Backlog of Wage Theft Complaints Prompts Call for More Labor Inspectors


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HARTFORD — When Alida Arreaga tried to cash her paycheck, she said it bounced due to a lack of funds, marking the second consecutive payment failure from her Hartford-based restaurant job. So last Friday, she filed a wage theft complaint with the state Department of Labor.

“Wage theft is disgraceful and impacts our members’ ability to stay healthy and housed and care for their families,” Arreaga said Tuesday during a public hearing of the Labor and Public Employees Committee, which discussed a proposal to increase the number of wage and hour inspectors for the DOL. 

There are a wide variety of cases that qualify as wage theft under state and federal regulations, ranging from paying below minimum wage, not recognizing overtime and not receiving a paycheck. This practice frequently affects migrant workers, like Arreaga and a dozen other Spanish speakers who testified at the public hearing, who said they fear the consequences if they complain to a government agency. Some of the undocumented workers testified that their employers threatened to deport them for claiming stolen wages.

But due to a high volume of wage violation claims, the DOL is facing a monthslong backlog. The bill aims to solve this problem by doubling the department’s staff by mid-2026, employing at least 45 inspectors. The proposal did not specify how much it would cost to hire the additional workers.

“Gov. Ned Lamont understands the concerns of those who want the state to hire additional inspectors to accelerate reviews of claims related to wage and hour laws,” said Julia Bergman, spokesperson for the governor. But she added that any adjustment in staffing levels needed to be part of the state’s final budget. 

Bella Jiménez Vázquez, a construction worker, said she experienced wage theft two years ago after her employer did not pay overtime and failed to pay her and her co-workers for the last few weeks on the job.

“I am a single mother and I have to support my two minor children who depend on me. Since I did not get paid for several weeks and I did not work for a while, I had to ask for a loan with very high interest that I am still paying today,” Jiménez Vázquez said during the hearing. “It is not fair that employers steal from us in such a cynical way and that the authorities do nothing.”

Jiménez Vázquez complained to the DOL, but said she was told they could not take her case if she didn’t have a Social Security number. 

“The department employee was wrong. We immigrant workers have rights, we work and pay taxes just like everyone else,” she said. “Employers that steal wages are criminals and should be treated as such.”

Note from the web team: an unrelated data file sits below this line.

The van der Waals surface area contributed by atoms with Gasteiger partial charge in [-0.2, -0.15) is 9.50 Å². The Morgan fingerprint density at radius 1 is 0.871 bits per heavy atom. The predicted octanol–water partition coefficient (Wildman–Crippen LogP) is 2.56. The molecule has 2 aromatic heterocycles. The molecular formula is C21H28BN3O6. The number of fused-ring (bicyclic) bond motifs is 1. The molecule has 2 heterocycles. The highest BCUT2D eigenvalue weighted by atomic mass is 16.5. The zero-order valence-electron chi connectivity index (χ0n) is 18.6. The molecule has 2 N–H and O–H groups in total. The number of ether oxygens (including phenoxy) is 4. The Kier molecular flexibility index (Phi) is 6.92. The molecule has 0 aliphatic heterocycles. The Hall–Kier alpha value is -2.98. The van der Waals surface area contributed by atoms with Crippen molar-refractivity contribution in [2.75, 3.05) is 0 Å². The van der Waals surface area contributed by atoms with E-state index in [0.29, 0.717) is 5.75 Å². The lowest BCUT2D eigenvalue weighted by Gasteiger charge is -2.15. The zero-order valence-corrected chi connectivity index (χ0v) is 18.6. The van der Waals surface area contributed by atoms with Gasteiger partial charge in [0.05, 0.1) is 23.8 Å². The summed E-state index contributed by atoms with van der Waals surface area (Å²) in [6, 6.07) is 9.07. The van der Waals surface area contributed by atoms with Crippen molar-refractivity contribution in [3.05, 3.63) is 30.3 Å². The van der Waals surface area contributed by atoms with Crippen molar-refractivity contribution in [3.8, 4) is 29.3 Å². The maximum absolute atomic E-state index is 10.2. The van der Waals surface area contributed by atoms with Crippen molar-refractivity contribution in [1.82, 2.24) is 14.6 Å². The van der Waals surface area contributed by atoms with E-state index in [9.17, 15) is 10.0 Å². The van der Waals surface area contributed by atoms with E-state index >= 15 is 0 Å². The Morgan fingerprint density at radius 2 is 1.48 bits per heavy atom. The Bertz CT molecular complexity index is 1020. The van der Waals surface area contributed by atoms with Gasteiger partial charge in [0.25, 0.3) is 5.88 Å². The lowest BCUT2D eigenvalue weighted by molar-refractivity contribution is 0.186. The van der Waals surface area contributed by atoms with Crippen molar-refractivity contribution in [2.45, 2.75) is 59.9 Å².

In an email to CT Examiner after publication, Juliet Manalan, Communications Director for the Connecticut Department of Labor, emphasized that wage investigations are conducted for all workers, regardless of immigration status. Manalan said inspectors audit time and payroll records and interview employees to determine whether violations have occurred, regardless of immigration status.

Between 2019 and 2022, the state DOL ordered employers to pay $17 million in stolen wages after investigations, the CT Mirror reported. Industries with the most such claims included restaurants and home health care services, particularly concentrated in Fairfield County.

However, not all workers file claims due to fear of retaliation. 

Jenny Cornejo, a member of the migrant organization Unidad Latina en Acción, said she accompanied a friend to claim an outstanding paycheck. After an argument, the employer allegedly returned with a gun and yelled at her friend to “get out of here, illegal immigrant. I’ll call the police because you’re invading my house,” Cornejo testified on Tuesday. She said her friend later filed a claim with the DOL in 2021 but has yet to hear back. 

The average backlog is eight months for Wage and Workplace Standards Division claims, according to inspector Emilio Theodoratos. The main reason for the delays is the lack of staffing, he said, which not only hurts workers who make claims but also employers who don’t fully understand their responsibilities.

“Proper staffing would expand our abilities to conduct outreach and have more of a proactive approach to preventing wage and hour violations,” Theodoratos said. “If we have the capacity to conduct seminars to educate not only employers but employees, I believe the number of violations could be decreased.”

Currently, the division has 21 inspectors, seven of whom speak Spanish. The bill requires the department to employ at least 22 wage and hour inspectors by Oct. 1 and have at least 45 inspectors by June 2026.

Hiring more Spanish-speaking inspectors is one of the demands supported by Bridgeport resident Iván Abarca, a Connecticut Worker Center member and victim of wage theft. Abarca said he was hired to do painting and carpentry work, but was never paid. With the help of the Connecticut Worker Center, a grassroots organization that supports migrants, he filed a complaint with the DOL.

“I was afraid to talk to a government agency. Fortunately, one of the investigators spoke my language. I can’t imagine how difficult it would have been if I had to speak through interpreters. He understood my language and my culture,” Abarca said during the hearing. “Having more inspectors in our language would help us defend our rights. In this session, you have the chance to make a real change.”

This story has been updated to include comments from the Department of Labor